Freeman, A. F.

Instability of preparations of α-eleostearic acid have been discussed by R. T. O’Connor, D. C. Heinzelman, A. F. Freeman, and F. C. Pack, Ind. Eng. Chem. Anal. Ed. (in press).

Funke, S.

H. P. Kaufmann, J. Baltes, and S. Funke, Fette u. Seifen 45, 302 (1938).
[Crossref]

Graff, M. M.

Neohexane, Phillips Petroleum Company, technical grade. Isooctane (2,2,4-trimethylpentane), Rohm and Haas, Bureau of Standards certified grade, is also a satisfactory solvent. The transparency of these solvents was improved greatly by passage through a column of silica gel; see M. M. Graff, R. T. O’Connor, and E. L. Skau, Ind. Eng. Chem. Anal. Ed. 16, 556 (1944); also , p. 37 (May1944).
[Crossref]

Heinzelman, D. C.

Instability of preparations of α-eleostearic acid have been discussed by R. T. O’Connor, D. C. Heinzelman, A. F. Freeman, and F. C. Pack, Ind. Eng. Chem. Anal. Ed. (in press).

Kass,

Kass (reference 8) gives 115 at 232 mμ for both 9,11 and 10,12 linoleic acids; Kerns, Belkengren, Clark, and Miller, J. Opt. Soc. Am. 31, 271 (1941) report 116 at 232 mμ for 10,12 linoleic acid; our measurements with a comparator on van der Hulst’s curves (reference 4, Fig. 3, page 641 and Fig. 6, page 649) indicate values of 119 and 126 for 9,11 linoleic acid in hexane.
[Crossref]

Kass (reference 8) reports a value of 215 at 268 mμ for both β- and pseudo-eleostearic acids; Dingwall and Thomson (reference 5) about 189 for β-eleostearic acid in ethanol; our measurements with a comparator on van der Hulst’s curve (reference 4, Fig. 5, page 642) indicates about 194 for β-eleostearic acid in hexane.

Kass, J. P.

J. P. Kass, Protective and Decorative Coatings, edited by J. J. Matiello (John Wiley and Sons, New York, 1944), Chap. 12.

Kaufmann, H. P.

H. P. Kaufmann, J. Baltes, and S. Funke, Fette u. Seifen 45, 302 (1938).
[Crossref]

Kraybill, H. R.

B. W. Beadle and H. R. Kraybill, J. Am. Chem. Soc. 66, 1232 (1944).
[Crossref]

J. H. Mitchell, H. R. Kraybill, and F. P. Zscheile, Ind. Eng. Chem. Anal. Ed. 15, 1 (1943).
[Crossref]

Mitchell, J. H.

J. H. Mitchell, H. R. Kraybill, and F. P. Zscheile, Ind. Eng. Chem. Anal. Ed. 15, 1 (1943).
[Crossref]

Mowry, D. T.

D. T. Mowry, W. R. Brode, and J. B. Brown, J. Biol. Chem. 142, 671 (1942).

O’Connor, R. T.

Neohexane, Phillips Petroleum Company, technical grade. Isooctane (2,2,4-trimethylpentane), Rohm and Haas, Bureau of Standards certified grade, is also a satisfactory solvent. The transparency of these solvents was improved greatly by passage through a column of silica gel; see M. M. Graff, R. T. O’Connor, and E. L. Skau, Ind. Eng. Chem. Anal. Ed. 16, 556 (1944); also , p. 37 (May1944).
[Crossref]

Instability of preparations of α-eleostearic acid have been discussed by R. T. O’Connor, D. C. Heinzelman, A. F. Freeman, and F. C. Pack, Ind. Eng. Chem. Anal. Ed. (in press).

Pack, F. C.

Instability of preparations of α-eleostearic acid have been discussed by R. T. O’Connor, D. C. Heinzelman, A. F. Freeman, and F. C. Pack, Ind. Eng. Chem. Anal. Ed. (in press).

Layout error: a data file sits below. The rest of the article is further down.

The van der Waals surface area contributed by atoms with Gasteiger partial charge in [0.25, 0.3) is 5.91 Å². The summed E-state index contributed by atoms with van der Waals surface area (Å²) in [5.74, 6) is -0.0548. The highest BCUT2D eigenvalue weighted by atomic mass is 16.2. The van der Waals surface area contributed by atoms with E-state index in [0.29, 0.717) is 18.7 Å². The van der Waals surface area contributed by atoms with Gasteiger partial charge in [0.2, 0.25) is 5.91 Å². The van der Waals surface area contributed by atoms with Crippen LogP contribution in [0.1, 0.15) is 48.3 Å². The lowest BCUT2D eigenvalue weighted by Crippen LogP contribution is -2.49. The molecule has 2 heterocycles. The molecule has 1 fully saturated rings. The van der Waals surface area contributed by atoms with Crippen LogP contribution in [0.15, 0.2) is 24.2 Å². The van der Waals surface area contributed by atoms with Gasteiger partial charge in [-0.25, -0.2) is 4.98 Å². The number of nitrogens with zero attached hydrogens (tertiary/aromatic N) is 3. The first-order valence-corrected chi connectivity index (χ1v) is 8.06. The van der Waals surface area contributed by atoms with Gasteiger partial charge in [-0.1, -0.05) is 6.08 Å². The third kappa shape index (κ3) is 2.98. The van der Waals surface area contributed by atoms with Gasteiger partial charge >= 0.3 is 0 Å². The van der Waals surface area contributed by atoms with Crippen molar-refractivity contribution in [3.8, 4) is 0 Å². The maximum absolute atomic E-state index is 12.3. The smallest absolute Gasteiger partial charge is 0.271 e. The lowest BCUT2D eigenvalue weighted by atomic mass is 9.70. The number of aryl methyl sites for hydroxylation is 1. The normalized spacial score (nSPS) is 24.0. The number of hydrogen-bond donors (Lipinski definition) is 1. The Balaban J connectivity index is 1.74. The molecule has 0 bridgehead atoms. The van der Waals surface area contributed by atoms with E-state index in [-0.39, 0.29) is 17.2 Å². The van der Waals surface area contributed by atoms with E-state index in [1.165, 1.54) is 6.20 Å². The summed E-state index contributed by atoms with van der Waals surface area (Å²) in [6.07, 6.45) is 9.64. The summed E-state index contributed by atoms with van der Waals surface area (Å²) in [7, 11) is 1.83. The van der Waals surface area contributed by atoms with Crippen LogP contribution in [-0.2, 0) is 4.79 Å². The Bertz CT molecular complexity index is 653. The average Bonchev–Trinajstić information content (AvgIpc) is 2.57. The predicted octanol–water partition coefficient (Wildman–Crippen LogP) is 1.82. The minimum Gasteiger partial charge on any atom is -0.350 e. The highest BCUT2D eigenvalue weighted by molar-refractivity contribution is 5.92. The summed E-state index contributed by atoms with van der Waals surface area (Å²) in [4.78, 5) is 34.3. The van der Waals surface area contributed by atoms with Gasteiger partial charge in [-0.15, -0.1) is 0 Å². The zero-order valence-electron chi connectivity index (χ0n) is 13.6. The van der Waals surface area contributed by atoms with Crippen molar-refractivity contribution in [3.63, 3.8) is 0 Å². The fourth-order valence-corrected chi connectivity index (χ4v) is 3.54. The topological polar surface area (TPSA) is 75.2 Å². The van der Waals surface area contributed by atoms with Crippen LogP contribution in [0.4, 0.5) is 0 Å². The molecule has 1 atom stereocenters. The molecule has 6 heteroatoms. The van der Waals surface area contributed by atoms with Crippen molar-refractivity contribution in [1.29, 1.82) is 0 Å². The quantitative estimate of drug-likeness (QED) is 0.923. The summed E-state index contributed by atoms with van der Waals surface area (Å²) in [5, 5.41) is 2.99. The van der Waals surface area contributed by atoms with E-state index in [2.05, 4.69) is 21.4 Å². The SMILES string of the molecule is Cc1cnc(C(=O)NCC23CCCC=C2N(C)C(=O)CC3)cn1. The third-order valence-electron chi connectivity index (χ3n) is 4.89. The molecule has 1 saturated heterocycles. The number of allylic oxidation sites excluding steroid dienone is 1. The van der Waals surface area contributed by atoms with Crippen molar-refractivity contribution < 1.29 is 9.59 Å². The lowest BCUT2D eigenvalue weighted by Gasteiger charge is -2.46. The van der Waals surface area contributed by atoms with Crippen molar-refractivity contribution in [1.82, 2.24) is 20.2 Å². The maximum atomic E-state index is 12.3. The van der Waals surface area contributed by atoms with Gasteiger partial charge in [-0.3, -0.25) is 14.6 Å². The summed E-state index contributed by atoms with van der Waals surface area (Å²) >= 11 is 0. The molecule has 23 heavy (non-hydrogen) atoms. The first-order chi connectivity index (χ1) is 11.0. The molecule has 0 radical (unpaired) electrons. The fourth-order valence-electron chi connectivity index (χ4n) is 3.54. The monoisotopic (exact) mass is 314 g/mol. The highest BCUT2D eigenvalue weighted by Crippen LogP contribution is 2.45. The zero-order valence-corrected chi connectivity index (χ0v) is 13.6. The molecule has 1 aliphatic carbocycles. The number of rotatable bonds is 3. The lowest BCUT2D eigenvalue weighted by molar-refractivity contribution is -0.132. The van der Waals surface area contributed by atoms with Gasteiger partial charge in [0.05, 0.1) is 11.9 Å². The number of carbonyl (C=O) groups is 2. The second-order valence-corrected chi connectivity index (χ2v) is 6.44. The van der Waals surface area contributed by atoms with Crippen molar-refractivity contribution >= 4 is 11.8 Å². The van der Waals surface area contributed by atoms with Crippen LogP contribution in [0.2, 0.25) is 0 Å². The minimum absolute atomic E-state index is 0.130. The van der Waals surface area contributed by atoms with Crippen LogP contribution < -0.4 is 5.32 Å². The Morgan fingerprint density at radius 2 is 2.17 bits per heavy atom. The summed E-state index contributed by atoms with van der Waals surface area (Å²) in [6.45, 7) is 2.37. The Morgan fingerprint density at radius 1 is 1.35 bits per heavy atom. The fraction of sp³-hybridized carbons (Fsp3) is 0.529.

Patterson, J. W.

W. R. Brode, J. W. Patterson, J. B. Brown, and J. Frankel, Ind. Eng. Chem. Anal. Ed. 16, 77 (1944).
[Crossref]

Richardson, D.

T. F. Bradley and D. Richardson, Ind. Eng. Chem. 34, 237 (1942).
[Crossref]

Schaeffer, B. B.

B. A. Brice, M. L. Swain, B. B. Schaeffer, and W. C. Ault, Oil and Soap (in press).

Skau, E. L.

Neohexane, Phillips Petroleum Company, technical grade. Isooctane (2,2,4-trimethylpentane), Rohm and Haas, Bureau of Standards certified grade, is also a satisfactory solvent. The transparency of these solvents was improved greatly by passage through a column of silica gel; see M. M. Graff, R. T. O’Connor, and E. L. Skau, Ind. Eng. Chem. Anal. Ed. 16, 556 (1944); also , p. 37 (May1944).
[Crossref]

Swain, M. L.

B. A. Brice, M. L. Swain, B. B. Schaeffer, and W. C. Ault, Oil and Soap (in press).

Thomson, J. C.

A. Dingwall and J. C. Thomson, J. Am. Chem. Soc. 56, 899 (1934).
[Crossref]

van der Hulst, L. J.

L. J. van der Hulst, Rec. Trav. Chim. des Pays-Bas 54, 639, 644 (1935).
[Crossref]

Zscheile, F. P.

J. H. Mitchell, H. R. Kraybill, and F. P. Zscheile, Ind. Eng. Chem. Anal. Ed. 15, 1 (1943).
[Crossref]

Fette u. Seifen (1)

H. P. Kaufmann, J. Baltes, and S. Funke, Fette u. Seifen 45, 302 (1938).
[Crossref]

Ind. Eng. Chem. (1)

T. F. Bradley and D. Richardson, Ind. Eng. Chem. 34, 237 (1942).
[Crossref]

Ind. Eng. Chem. Anal. Ed. (3)

J. H. Mitchell, H. R. Kraybill, and F. P. Zscheile, Ind. Eng. Chem. Anal. Ed. 15, 1 (1943).
[Crossref]

W. R. Brode, J. W. Patterson, J. B. Brown, and J. Frankel, Ind. Eng. Chem. Anal. Ed. 16, 77 (1944).
[Crossref]

Neohexane, Phillips Petroleum Company, technical grade. Isooctane (2,2,4-trimethylpentane), Rohm and Haas, Bureau of Standards certified grade, is also a satisfactory solvent. The transparency of these solvents was improved greatly by passage through a column of silica gel; see M. M. Graff, R. T. O’Connor, and E. L. Skau, Ind. Eng. Chem. Anal. Ed. 16, 556 (1944); also , p. 37 (May1944).
[Crossref]

J. Am. Chem. Soc. (2)

A. Dingwall and J. C. Thomson, J. Am. Chem. Soc. 56, 899 (1934).
[Crossref]

B. W. Beadle and H. R. Kraybill, J. Am. Chem. Soc. 66, 1232 (1944).
[Crossref]

J. Biol. Chem. (1)

D. T. Mowry, W. R. Brode, and J. B. Brown, J. Biol. Chem. 142, 671 (1942).

Rec. Trav. Chim. des Pays-Bas (1)

L. J. van der Hulst, Rec. Trav. Chim. des Pays-Bas 54, 639, 644 (1935).
[Crossref]

Other (8)

J. P. Kass, Protective and Decorative Coatings, edited by J. J. Matiello (John Wiley and Sons, New York, 1944), Chap. 12.